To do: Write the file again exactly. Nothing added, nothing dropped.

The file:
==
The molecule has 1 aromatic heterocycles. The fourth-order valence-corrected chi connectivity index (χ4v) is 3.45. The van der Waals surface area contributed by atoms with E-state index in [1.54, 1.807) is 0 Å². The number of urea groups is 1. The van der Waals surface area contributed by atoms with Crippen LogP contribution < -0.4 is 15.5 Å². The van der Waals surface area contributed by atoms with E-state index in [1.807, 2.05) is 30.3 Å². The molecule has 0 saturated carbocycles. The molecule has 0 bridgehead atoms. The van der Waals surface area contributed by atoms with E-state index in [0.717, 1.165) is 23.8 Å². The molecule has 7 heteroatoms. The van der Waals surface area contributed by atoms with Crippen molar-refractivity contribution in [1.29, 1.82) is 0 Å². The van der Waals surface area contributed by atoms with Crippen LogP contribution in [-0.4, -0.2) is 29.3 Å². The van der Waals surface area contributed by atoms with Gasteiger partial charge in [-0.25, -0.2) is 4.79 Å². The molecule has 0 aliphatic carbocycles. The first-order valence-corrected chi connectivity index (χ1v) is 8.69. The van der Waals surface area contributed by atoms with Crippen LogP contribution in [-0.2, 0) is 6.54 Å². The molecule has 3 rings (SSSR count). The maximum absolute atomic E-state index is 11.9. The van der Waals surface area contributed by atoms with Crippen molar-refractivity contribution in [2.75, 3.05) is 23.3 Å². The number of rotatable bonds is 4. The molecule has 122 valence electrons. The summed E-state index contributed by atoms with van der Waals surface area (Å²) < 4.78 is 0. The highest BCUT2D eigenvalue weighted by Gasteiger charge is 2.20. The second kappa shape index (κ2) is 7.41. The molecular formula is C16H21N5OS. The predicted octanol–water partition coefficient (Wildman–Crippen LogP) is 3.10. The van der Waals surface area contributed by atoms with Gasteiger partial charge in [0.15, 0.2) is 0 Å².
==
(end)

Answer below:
The molecule has 1 aromatic heterocycles. The fourth-order valence-corrected chi connectivity index (χ4v) is 3.45. The van der Waals surface area contributed by atoms with E-state index in [1.54, 1.807) is 0 Å². The number of urea groups is 1. The van der Waals surface area contributed by atoms with Crippen LogP contribution < -0.4 is 15.5 Å². The van der Waals surface area contributed by atoms with E-state index in [1.807, 2.05) is 30.3 Å². The molecule has 0 saturated carbocycles. The molecule has 0 bridgehead atoms. The van der Waals surface area contributed by atoms with E-state index in [0.717, 1.165) is 23.8 Å². The molecule has 7 heteroatoms. The van der Waals surface area contributed by atoms with Crippen molar-refractivity contribution in [1.29, 1.82) is 0 Å². The van der Waals surface area contributed by atoms with Crippen LogP contribution in [-0.4, -0.2) is 29.3 Å². The van der Waals surface area contributed by atoms with Gasteiger partial charge in [-0.25, -0.2) is 4.79 Å². The molecule has 0 aliphatic carbocycles. The first-order valence-corrected chi connectivity index (χ1v) is 8.69. The van der Waals surface area contributed by atoms with Crippen LogP contribution in [-0.2, 0) is 6.54 Å². The molecule has 3 rings (SSSR count). The maximum absolute atomic E-state index is 11.9. The van der Waals surface area contributed by atoms with Crippen molar-refractivity contribution in [2.75, 3.05) is 23.3 Å². The number of rotatable bonds is 4. The molecule has 122 valence electrons. The summed E-state index contributed by atoms with van der Waals surface area (Å²) < 4.78 is 0. The highest BCUT2D eigenvalue weighted by Gasteiger charge is 2.20. The second kappa shape index (κ2) is 7.41. The molecular formula is C16H21N5OS. The predicted octanol–water partition coefficient (Wildman–Crippen LogP) is 3.10. The van der Waals surface area contributed by atoms with Gasteiger partial charge in [0.15, 0.2) is 0 Å².